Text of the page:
Hackers have demanded a 30,000 (£24,000) ransom not to make public the stolen personal details of 650,000 Domino's Pizza French and Belgian customers, including - bizarrely - their favourite special toppings preferences. This is not the same business as CIO 100 member Colin Rees runs the business technology shop for.
A hacker called 'Rex Mundi' made the mocking demand on Twitter, declaring, "we hacked our way into the servers of Domino's Pizza France and Belgium, who happen to share the same vulnerable database," it read.
"And boy, did we find some juicy stuff in there! We downloaded over 592,000 customer records (including passwords) from French customers and over 58,000 records from Belgian ones," he or she mocked.
The threat was then made that "If @dominos_pizzafr doesn't pay us tomorrow and we publish your data, u have the right to sue them. Speak to yr lawyer!"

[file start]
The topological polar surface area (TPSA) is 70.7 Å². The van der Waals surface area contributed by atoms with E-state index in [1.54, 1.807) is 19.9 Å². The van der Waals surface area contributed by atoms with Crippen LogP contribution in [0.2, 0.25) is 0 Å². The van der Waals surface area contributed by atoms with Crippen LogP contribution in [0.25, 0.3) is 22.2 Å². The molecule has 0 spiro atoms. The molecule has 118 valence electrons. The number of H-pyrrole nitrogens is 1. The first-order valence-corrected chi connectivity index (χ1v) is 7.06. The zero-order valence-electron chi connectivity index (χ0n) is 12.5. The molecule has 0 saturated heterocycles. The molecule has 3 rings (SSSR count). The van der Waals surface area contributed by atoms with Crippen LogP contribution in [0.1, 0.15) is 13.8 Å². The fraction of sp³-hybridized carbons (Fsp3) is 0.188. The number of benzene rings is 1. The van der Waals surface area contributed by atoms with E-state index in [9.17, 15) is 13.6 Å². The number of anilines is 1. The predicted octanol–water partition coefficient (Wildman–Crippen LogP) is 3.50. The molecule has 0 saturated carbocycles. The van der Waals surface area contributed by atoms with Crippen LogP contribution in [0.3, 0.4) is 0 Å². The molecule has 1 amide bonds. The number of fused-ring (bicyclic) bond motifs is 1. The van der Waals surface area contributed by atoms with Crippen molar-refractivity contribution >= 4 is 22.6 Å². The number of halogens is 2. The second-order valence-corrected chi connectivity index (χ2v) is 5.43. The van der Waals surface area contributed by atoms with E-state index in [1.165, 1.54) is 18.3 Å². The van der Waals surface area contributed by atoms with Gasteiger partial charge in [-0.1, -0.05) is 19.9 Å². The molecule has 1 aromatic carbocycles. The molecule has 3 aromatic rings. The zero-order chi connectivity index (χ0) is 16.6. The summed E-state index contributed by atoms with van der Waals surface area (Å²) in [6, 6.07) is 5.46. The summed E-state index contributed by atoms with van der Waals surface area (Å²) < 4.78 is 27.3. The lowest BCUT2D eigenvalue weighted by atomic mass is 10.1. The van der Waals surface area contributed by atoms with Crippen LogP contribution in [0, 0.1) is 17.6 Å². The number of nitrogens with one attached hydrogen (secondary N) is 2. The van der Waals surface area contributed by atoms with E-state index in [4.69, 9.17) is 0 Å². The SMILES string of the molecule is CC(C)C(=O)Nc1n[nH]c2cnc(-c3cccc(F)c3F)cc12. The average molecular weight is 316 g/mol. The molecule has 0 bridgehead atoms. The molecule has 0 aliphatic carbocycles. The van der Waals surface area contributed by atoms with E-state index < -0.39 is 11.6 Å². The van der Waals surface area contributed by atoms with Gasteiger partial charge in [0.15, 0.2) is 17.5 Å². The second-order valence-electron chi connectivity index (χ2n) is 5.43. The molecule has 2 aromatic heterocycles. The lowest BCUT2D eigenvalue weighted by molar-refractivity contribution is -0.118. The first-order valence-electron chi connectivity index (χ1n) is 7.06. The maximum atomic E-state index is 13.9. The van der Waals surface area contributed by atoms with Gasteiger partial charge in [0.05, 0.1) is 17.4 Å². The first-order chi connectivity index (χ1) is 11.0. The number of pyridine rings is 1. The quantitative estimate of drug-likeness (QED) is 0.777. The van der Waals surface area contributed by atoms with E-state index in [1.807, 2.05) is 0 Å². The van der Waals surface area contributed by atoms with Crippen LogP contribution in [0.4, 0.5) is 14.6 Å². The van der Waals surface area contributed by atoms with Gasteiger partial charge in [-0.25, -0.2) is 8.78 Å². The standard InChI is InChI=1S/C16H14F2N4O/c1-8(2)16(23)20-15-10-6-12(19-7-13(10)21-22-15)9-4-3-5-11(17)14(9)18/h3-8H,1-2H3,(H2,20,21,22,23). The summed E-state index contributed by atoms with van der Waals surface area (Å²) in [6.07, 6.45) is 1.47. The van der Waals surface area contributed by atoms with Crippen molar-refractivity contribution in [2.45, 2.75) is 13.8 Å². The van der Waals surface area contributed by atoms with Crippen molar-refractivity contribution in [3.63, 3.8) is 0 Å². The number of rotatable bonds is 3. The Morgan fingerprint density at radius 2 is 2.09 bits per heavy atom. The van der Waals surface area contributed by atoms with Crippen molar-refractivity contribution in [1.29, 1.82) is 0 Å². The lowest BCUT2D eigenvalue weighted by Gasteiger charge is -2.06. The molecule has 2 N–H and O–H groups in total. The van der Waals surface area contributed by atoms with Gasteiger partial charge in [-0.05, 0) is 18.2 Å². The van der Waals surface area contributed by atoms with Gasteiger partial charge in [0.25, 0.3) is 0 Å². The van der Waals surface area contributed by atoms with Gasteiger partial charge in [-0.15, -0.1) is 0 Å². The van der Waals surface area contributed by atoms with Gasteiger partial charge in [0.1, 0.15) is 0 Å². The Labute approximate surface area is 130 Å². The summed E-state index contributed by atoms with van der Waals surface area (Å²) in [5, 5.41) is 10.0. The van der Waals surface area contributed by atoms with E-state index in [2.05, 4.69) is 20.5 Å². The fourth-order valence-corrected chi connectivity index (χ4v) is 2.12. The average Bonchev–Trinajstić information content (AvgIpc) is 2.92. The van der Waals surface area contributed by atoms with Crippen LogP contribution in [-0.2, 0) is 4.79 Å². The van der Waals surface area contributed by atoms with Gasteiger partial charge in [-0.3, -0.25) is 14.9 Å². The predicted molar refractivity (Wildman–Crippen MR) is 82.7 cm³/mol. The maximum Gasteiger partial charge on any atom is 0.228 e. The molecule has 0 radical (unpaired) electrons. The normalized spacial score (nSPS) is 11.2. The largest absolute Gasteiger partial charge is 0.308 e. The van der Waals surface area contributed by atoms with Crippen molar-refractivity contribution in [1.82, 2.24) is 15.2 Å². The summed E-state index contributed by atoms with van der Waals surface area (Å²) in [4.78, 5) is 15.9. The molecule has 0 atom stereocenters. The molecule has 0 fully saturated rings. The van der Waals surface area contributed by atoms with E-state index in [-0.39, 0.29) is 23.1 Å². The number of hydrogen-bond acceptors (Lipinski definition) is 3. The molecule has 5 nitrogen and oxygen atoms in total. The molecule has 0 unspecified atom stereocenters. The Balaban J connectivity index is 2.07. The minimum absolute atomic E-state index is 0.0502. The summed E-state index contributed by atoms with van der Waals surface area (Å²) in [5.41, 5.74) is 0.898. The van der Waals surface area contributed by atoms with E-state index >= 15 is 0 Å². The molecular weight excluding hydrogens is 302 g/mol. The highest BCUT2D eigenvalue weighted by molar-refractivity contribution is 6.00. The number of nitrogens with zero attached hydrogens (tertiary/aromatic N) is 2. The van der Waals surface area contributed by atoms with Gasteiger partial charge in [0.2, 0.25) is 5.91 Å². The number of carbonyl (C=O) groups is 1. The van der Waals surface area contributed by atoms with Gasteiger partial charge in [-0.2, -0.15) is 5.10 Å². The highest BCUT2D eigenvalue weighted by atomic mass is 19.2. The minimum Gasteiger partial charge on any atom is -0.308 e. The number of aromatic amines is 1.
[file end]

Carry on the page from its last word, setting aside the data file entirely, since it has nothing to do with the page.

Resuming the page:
The company had until today, 16 June, at 7pm BST, to pay the ransom or the details would be posted in public, the statement said.
Stolen details include names, addresses, phone numbers, email addresses, delivery instructions and even each customer's preferred topping combinations.
Extortion attempts a pretty standard hazard of doing business these days, but it is very rare for such attacks to be made public. Drawing attention to a ransom makes it highly unlikely that any money will ever be paid because the main motivation for a victim is to avoid such public attention.
More likely in this case the hacking group is trying to embarrass the firm after finding and exploiting one of a number of weaknesses referred to in earlier tweets. The ransom is also modest by web extortion standards that will run to six figures in most cases.
Domino's has already reportedly told media that it will not pay the ransom.
Last week, RSS news aggregation site Feedly made public an attempt to extort money from it using a sustained series of DDoS attacks also directed at other unnamed firms.
Domino's Pizza customers in France and Belgium will doubtless change their passwords but the real damage has been done; the names and addresses of users are now in the hands of criminals who also now know whether they like cheese and pineapple more than chorizo.